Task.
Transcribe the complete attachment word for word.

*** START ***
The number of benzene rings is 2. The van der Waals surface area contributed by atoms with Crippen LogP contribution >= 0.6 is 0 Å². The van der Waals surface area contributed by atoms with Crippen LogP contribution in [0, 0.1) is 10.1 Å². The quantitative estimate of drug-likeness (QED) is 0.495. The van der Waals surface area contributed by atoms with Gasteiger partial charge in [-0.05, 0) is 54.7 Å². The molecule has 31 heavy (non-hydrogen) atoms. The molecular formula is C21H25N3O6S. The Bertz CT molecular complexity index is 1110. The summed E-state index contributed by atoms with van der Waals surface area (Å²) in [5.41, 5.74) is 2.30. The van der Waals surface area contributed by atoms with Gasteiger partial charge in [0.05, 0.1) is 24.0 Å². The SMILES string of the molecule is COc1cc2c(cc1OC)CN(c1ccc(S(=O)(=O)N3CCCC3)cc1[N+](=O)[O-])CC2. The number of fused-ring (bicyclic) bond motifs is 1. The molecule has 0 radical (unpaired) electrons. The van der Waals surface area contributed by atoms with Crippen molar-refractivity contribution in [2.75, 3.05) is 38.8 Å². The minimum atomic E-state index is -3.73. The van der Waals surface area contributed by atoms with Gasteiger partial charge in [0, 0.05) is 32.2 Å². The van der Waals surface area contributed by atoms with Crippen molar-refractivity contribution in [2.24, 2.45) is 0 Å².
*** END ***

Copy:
The number of benzene rings is 2. The van der Waals surface area contributed by atoms with Crippen LogP contribution >= 0.6 is 0 Å². The van der Waals surface area contributed by atoms with Crippen LogP contribution in [0, 0.1) is 10.1 Å². The quantitative estimate of drug-likeness (QED) is 0.495. The van der Waals surface area contributed by atoms with Gasteiger partial charge in [-0.05, 0) is 54.7 Å². The molecule has 31 heavy (non-hydrogen) atoms. The molecular formula is C21H25N3O6S. The Bertz CT molecular complexity index is 1110. The summed E-state index contributed by atoms with van der Waals surface area (Å²) in [5.41, 5.74) is 2.30. The van der Waals surface area contributed by atoms with Gasteiger partial charge in [0.05, 0.1) is 24.0 Å². The SMILES string of the molecule is COc1cc2c(cc1OC)CN(c1ccc(S(=O)(=O)N3CCCC3)cc1[N+](=O)[O-])CC2. The number of fused-ring (bicyclic) bond motifs is 1. The molecule has 0 radical (unpaired) electrons. The van der Waals surface area contributed by atoms with Crippen molar-refractivity contribution in [2.75, 3.05) is 38.8 Å². The minimum atomic E-state index is -3.73. The van der Waals surface area contributed by atoms with Gasteiger partial charge in [0, 0.05) is 32.2 Å². The van der Waals surface area contributed by atoms with Crippen molar-refractivity contribution in [2.24, 2.45) is 0 Å².